JH: I have no idea, but I tell you, as I've been getting closer, I've been getting really excited, and I really have confidence in this cast. They are really good. The problem is I have 80 percent new cast, so there are only going to be three of us who've actually done it together before.

Q: Who else has played it with you before?
JH: Eugene Fleming, who's playing James Thunder Early, he's done it before, and Alisa Gyse, who's playing Deena, also played Deena with me the last time in '94, and then me. That's it!

Q: The role is so vocally demanding. Do you have any regimen for keeping your voice in shape?
JH: Shuttin' up. [Laughs.] When I'm not onstage, I've gotta be really quiet. It's called shut up. It's called shut up, baby! [Laughs.]

Q: Do you try not to speak on the day of shows?
JH: No, not really. It's not so much about that because whispering also hurts the throat. For singers, our singing voice is our natural voice, not the speaking.

Q: Looking back on the original experience of Dreamgirls, how do you remember it?
JH: The original experience was a lot of pain. It was a painful time. I was an unhappy person. And my life reflected that. It was just a hard time, and I was with [Dreamgirls co-star] Sheryl Lee Ralph last night, and she and I were sitting and talking . . . It's so funny because we love who we are now, both of us. It makes us embrace each other better. It makes us appreciate and respect each other better and be able to really, genuinely encourage the other. And, we both are pretty hot babes, too, I must admit. [Laughs.] We were looking pretty sexy last night, child. We were like, 'We could just do Dreamgirls right here.' It was nice to look to see where the 20 years had taken us — to a great place, so far much better than where we were 20 years ago.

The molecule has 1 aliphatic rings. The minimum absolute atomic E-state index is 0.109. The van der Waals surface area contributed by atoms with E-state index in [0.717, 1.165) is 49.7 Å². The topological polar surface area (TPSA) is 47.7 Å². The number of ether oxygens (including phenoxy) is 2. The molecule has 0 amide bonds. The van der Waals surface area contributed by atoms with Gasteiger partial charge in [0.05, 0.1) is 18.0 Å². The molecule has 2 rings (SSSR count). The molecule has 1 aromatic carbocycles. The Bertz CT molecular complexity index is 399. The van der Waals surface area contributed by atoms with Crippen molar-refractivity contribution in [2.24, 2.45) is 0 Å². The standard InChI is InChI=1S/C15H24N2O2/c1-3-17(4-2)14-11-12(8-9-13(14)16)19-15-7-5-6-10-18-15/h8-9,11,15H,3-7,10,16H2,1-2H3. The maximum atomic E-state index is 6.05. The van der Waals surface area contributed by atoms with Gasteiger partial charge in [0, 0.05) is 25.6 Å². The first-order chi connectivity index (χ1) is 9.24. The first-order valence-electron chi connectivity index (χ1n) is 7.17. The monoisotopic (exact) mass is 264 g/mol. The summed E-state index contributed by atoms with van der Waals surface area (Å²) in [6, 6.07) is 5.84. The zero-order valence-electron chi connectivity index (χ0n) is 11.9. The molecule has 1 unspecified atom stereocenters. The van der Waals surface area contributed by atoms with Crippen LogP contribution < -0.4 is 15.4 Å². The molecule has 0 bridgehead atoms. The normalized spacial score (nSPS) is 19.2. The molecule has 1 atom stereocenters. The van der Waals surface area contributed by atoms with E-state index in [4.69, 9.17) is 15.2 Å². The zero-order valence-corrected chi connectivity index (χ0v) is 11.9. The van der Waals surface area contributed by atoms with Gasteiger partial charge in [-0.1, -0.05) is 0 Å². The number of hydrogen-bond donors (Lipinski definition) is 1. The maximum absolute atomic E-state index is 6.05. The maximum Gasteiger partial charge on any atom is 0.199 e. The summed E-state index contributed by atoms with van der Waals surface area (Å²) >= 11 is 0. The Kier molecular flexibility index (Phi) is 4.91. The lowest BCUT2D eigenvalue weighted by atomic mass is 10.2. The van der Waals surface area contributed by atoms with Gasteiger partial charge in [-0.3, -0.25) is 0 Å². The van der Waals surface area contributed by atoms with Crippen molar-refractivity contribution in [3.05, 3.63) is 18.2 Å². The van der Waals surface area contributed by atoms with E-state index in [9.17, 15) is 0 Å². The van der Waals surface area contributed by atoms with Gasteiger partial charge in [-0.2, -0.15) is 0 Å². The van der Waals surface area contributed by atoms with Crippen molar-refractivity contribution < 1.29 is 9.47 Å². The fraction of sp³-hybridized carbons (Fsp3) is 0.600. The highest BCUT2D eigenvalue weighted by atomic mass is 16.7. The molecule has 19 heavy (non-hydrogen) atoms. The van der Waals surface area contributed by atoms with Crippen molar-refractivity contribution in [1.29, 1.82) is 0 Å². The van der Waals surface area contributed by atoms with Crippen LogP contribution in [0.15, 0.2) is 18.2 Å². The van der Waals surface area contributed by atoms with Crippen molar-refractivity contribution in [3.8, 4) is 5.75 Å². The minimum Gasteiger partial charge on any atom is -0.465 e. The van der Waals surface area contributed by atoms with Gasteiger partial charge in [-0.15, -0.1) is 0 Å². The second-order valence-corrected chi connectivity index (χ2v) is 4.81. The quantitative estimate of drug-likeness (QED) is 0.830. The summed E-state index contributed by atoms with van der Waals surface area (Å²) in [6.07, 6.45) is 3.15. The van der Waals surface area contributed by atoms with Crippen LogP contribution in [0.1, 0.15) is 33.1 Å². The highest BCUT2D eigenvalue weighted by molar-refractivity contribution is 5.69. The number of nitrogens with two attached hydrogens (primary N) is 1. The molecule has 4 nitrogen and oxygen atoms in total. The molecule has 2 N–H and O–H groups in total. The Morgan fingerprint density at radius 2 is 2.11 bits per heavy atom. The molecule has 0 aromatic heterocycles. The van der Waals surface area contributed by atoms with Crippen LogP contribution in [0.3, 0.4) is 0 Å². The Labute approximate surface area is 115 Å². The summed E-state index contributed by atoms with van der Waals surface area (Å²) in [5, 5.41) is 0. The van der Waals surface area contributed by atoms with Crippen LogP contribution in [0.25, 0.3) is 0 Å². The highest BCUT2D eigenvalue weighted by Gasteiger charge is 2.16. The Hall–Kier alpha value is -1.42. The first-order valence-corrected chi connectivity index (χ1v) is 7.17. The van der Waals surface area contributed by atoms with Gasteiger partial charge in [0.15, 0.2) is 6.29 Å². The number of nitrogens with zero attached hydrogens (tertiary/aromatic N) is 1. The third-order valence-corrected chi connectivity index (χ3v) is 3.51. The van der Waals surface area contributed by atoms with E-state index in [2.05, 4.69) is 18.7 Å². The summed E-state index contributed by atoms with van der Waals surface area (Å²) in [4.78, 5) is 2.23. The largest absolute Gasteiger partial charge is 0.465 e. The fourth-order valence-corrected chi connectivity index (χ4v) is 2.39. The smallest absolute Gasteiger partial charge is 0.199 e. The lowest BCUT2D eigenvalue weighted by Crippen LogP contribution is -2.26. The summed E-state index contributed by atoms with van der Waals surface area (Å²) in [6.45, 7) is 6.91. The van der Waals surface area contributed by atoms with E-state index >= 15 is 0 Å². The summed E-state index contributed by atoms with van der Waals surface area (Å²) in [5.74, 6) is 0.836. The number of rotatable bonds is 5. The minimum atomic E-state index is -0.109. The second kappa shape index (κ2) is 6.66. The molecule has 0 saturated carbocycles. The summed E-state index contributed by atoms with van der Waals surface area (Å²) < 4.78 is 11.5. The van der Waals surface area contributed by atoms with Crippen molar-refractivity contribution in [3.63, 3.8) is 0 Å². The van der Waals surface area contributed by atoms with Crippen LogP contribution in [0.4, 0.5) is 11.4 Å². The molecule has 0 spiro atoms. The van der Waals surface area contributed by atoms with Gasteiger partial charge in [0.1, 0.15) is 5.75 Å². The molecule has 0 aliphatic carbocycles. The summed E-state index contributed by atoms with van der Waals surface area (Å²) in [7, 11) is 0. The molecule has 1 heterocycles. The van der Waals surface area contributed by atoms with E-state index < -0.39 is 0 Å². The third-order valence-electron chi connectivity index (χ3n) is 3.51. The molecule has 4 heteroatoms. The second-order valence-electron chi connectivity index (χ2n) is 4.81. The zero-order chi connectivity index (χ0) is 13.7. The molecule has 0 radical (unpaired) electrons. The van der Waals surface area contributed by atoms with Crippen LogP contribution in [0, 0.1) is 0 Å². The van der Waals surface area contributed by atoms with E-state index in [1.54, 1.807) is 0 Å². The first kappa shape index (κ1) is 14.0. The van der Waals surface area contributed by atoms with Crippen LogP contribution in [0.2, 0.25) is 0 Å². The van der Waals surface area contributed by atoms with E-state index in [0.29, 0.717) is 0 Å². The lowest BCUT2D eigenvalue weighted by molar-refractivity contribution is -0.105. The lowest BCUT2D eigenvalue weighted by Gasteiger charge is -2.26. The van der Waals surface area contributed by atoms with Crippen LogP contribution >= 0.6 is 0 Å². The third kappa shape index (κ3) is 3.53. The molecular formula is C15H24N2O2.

Q: What was that "overnight" success like 20 years ago?
JH: Success is overwhelming . . . I became very lonely, food became my best friend, my lover and everything else.

Q: You've managed to keep the weight off for years now. What advice would you give to those who are struggling with a weight issue?
JH: Well, I think you have to do a lot of mental work. I had to really get to the root of all the things that were making me eat. Food is no longer a priority in my life. It's a means of nourishment, that sort of thing. It's not like where I used to eat dinner and already start thinking about what I was going to have for breakfast and where I was going to have it at. [Laughs.] . . . Now people have to remind me, 'Jennifer, it's time to eat.'